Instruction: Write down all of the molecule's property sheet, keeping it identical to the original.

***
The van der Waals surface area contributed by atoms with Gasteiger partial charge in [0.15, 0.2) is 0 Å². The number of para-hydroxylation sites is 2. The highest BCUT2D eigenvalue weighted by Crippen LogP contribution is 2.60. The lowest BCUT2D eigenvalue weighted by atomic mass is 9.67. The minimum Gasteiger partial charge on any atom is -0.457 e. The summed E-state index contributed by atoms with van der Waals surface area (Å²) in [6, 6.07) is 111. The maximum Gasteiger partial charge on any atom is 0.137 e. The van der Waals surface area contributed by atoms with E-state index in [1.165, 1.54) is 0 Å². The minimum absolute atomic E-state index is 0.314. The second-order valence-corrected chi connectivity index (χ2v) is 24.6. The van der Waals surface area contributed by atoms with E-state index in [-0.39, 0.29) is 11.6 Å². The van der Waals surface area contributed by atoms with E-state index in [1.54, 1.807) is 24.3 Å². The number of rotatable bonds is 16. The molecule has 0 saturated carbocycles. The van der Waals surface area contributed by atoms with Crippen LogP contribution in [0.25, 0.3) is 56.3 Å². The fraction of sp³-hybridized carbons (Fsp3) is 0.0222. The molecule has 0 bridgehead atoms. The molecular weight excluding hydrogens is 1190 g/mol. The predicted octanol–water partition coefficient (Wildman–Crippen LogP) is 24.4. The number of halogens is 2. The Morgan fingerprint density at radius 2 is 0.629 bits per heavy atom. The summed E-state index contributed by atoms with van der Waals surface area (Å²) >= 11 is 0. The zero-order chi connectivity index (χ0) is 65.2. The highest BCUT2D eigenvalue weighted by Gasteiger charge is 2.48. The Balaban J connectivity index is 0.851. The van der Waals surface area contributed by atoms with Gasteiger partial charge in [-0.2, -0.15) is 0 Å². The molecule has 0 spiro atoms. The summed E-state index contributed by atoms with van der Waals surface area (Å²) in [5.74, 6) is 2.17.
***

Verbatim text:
The van der Waals surface area contributed by atoms with Gasteiger partial charge in [0.15, 0.2) is 0 Å². The number of para-hydroxylation sites is 2. The highest BCUT2D eigenvalue weighted by Crippen LogP contribution is 2.60. The lowest BCUT2D eigenvalue weighted by atomic mass is 9.67. The minimum Gasteiger partial charge on any atom is -0.457 e. The summed E-state index contributed by atoms with van der Waals surface area (Å²) in [6, 6.07) is 111. The maximum Gasteiger partial charge on any atom is 0.137 e. The van der Waals surface area contributed by atoms with E-state index in [1.165, 1.54) is 0 Å². The minimum absolute atomic E-state index is 0.314. The second-order valence-corrected chi connectivity index (χ2v) is 24.6. The van der Waals surface area contributed by atoms with E-state index in [-0.39, 0.29) is 11.6 Å². The van der Waals surface area contributed by atoms with E-state index in [1.54, 1.807) is 24.3 Å². The number of rotatable bonds is 16. The molecule has 0 saturated carbocycles. The van der Waals surface area contributed by atoms with Crippen LogP contribution in [0.25, 0.3) is 56.3 Å². The fraction of sp³-hybridized carbons (Fsp3) is 0.0222. The molecule has 0 bridgehead atoms. The molecular weight excluding hydrogens is 1190 g/mol. The predicted octanol–water partition coefficient (Wildman–Crippen LogP) is 24.4. The number of halogens is 2. The Morgan fingerprint density at radius 2 is 0.629 bits per heavy atom. The summed E-state index contributed by atoms with van der Waals surface area (Å²) >= 11 is 0. The zero-order chi connectivity index (χ0) is 65.2. The highest BCUT2D eigenvalue weighted by Gasteiger charge is 2.48. The Balaban J connectivity index is 0.851. The van der Waals surface area contributed by atoms with Gasteiger partial charge in [-0.2, -0.15) is 0 Å². The molecule has 0 spiro atoms. The summed E-state index contributed by atoms with van der Waals surface area (Å²) in [5.74, 6) is 2.17.